Crisis in Yemen, the Rise of al Qaeda in the Arabian Peninsula, and US National Security
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On May 1, Yemeni President Ali Abdullah Saleh refused to sign a deal aimed at ending nearly four months of political upheaval threatening to destabilize the country. The prospect of regime change or even state collapse in Yemen undermines the entire basis of American counterterrorism operations there and brings to the fore the danger posed by al Qaeda in the Arabian Peninsula (AQAP), a group which has already attempted multiple attacks on US soil. Nonetheless, the United States has not developed a coherent strategic approach toward Yemen. What is likely to happen in Yemen? How will it impact AQAP's ability to attack the homeland? And what should US policy be?
8:45 AM
Registration and Breakfast

9:00 AM
CHRISTOPHER BOUCEK, Carnegie Endowment for International Peace
EDMUND J. HULL, Former US Ambassador to Yemen



10:00 AM
Question and Answer

10:30 AM
Speaker Biographies

Christopher Boucek is an associate in the Middle East program at the Carnegie Endowment for International Peace, where his research focuses on security challenges in the Arabian Peninsula and North Africa. He is a leading authority on disengagement and rehabilitation programs for Islamist militants and extremists and a recognized expert on terrorism, security, and stability issues in Saudi Arabia and Yemen. He frequently briefs US and European governments and government agencies on terrorism, Islamist militancy, and security issues in the Arabian Peninsula, and he regularly provides expert analysis for domestic and international media, including the New York Times, the Washington Post, PBS NewsHour, CBS's 60 Minutes, NPR, BBC, and CNN. Before joining the Carnegie Endowment, Mr. Boucek was a postdoctoral researcher at Princeton University and lecturer in politics at the Woodrow Wilson School. He was also a media analyst at the Royal Embassy of Saudi Arabia in Washington, DC, and worked at the Royal United Services Institute for Defence and Security Studies in London, where he remains an associate fellow. From 2003 to 2005, he was a security editor with Jane's Information Group.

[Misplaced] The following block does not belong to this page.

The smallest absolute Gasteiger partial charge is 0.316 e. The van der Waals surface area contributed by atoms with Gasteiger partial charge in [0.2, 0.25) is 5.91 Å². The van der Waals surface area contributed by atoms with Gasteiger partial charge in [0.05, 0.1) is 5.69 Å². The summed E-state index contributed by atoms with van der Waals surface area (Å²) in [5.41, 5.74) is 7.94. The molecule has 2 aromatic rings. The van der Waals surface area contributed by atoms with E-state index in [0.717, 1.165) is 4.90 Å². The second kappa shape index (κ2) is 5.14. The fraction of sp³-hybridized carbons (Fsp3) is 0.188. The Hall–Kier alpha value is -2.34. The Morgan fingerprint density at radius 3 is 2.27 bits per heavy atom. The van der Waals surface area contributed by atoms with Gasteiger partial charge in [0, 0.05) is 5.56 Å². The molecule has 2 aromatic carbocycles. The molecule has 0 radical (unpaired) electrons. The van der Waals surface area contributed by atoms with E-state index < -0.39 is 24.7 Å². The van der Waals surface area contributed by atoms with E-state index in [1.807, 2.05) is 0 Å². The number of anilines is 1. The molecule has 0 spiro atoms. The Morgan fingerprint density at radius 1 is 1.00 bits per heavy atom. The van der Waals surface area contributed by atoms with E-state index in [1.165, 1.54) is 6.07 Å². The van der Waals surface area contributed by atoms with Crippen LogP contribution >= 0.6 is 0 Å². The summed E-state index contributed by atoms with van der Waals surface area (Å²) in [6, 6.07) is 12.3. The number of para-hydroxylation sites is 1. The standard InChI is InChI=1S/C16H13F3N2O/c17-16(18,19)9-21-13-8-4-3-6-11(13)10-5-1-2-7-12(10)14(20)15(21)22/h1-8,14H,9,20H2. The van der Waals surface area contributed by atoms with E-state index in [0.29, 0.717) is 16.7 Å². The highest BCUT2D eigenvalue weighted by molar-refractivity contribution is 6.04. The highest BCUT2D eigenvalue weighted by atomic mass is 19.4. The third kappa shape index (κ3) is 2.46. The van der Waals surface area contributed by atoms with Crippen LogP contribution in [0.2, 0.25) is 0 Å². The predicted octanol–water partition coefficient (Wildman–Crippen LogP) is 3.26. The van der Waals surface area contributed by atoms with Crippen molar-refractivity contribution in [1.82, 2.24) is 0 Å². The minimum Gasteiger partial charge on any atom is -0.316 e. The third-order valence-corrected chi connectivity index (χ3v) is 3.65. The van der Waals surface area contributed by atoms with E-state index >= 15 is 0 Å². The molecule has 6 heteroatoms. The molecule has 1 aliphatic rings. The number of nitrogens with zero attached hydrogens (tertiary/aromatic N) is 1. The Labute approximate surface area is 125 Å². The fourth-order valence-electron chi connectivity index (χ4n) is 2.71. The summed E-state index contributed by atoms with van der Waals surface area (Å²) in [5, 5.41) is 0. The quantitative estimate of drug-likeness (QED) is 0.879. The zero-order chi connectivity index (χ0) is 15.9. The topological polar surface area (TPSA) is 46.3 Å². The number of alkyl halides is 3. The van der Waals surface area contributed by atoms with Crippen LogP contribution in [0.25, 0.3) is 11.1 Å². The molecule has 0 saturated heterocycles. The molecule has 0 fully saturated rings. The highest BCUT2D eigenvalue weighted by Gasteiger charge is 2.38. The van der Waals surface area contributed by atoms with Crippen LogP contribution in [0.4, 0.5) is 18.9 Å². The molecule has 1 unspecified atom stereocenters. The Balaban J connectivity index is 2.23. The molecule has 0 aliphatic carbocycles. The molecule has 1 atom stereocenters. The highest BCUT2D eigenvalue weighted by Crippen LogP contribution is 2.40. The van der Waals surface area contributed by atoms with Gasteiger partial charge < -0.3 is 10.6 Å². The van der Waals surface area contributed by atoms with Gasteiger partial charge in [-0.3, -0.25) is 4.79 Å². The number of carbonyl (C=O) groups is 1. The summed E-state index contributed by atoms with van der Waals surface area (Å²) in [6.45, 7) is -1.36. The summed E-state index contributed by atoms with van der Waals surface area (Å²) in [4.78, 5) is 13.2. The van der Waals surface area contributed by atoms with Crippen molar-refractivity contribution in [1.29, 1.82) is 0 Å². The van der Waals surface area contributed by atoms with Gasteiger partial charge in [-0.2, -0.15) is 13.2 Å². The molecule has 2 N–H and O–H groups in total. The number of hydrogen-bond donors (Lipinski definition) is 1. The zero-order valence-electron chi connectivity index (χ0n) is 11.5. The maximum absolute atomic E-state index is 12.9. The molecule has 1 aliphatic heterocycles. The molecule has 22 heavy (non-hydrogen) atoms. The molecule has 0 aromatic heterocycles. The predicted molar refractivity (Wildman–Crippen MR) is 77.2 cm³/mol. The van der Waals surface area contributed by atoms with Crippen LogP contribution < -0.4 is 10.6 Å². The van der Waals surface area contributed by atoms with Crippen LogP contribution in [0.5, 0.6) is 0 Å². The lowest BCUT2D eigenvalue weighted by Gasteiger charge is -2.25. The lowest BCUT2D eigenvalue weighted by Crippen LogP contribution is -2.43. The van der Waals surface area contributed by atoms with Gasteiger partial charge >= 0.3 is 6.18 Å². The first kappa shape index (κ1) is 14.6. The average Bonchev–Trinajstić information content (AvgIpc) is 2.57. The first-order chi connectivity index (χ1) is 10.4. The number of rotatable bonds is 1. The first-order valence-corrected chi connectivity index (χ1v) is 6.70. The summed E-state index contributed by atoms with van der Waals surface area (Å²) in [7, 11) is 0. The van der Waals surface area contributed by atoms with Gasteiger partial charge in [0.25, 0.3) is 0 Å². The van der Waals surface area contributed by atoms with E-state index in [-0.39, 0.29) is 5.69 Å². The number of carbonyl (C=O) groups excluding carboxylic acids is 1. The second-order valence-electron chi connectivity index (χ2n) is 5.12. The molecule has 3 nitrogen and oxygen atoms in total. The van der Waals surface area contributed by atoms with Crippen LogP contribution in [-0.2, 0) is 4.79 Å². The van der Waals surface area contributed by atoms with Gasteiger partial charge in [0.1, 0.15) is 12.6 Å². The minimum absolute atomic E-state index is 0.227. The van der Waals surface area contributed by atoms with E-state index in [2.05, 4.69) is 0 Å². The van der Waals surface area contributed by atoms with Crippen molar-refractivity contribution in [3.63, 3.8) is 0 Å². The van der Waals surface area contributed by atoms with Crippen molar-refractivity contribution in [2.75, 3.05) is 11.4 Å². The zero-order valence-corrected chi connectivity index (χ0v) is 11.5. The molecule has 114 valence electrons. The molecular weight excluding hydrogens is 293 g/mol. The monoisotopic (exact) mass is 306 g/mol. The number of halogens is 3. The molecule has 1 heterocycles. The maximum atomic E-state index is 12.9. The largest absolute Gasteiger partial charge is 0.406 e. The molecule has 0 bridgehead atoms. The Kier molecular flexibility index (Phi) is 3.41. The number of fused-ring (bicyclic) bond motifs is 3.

Edmund J. Hull is a former ambassador to Yemen, sent after 9/11 and serving until mid-2004. Previously, he served Presidents Bill Clinton and George W. Bush as deputy, then acting, coordinator for counterterrorism in the Department of State. A career foreign service officer, he was also director for peacekeeping and humanitarian affairs, deputy chief of mission in Cairo, director for Near East affairs on the National Security Council, and director for Northern Gulf affairs (Iraq and Iran) during Operation Desert Storm. He was appointed the Princeton University Woodrow Wilson School's first diplomat-in-residence after departing Yemen. Ambassador Hull's views on Yemen have been featured on 60 Minutes, CNN, the New York Times, and Al Jazeera. His op-ed "Al Qaeda's Shadowland" ran in the New York Times on January 11, 2010. He is the author of High-Value Target: Countering Al Qaeda in Yemen (Potomac Books, April 2011).

Katherine Zimmerman is an analyst and the Gulf of Aden Team Lead for AEI's Critical Threats Project. Her work at AEI has focused on al Qaeda and its associated movements in the Gulf of Aden. Ms. Zimmerman specializes in the Yemen-based group al Qaeda in the Arabian Peninsula and Somalia's al Qaeda-linked al Shabaab. She has conducted briefings for congressional staffers and published analyses of US national security interests in Yemen and Somalia. Ms. Zimmerman graduated with distinction from Yale University with a BA in political science and modern Middle East studies.


Frederick W. Kagan is a resident scholar in defense and security policy studies and director of the Critical Threats Project at AEI. In 2009, he served in Kabul, Afghanistan, as part of General Stanley McChrystal's strategic assessment team, and he returned to Afghanistan in 2010 to conduct research for General David Petraeus. He is coauthor of the report Defining Success in Afghanistan (AEI and the Institute for the Study of War, 2010) and author of the series of reports Choosing Victory (AEI), which recommended and monitored the US military surge in Iraq. His most recent book is Lessons for a Long War: How America Can Win on New Battlefields (AEI Press, 2010). Previously an associate professor of military history at West Point, Mr. Kagan is a contributing editor at the Weekly Standard and has written for Foreign Affairs, the Wall Street Journal, the Washington Post, the Los Angeles Times

and other periodicals.


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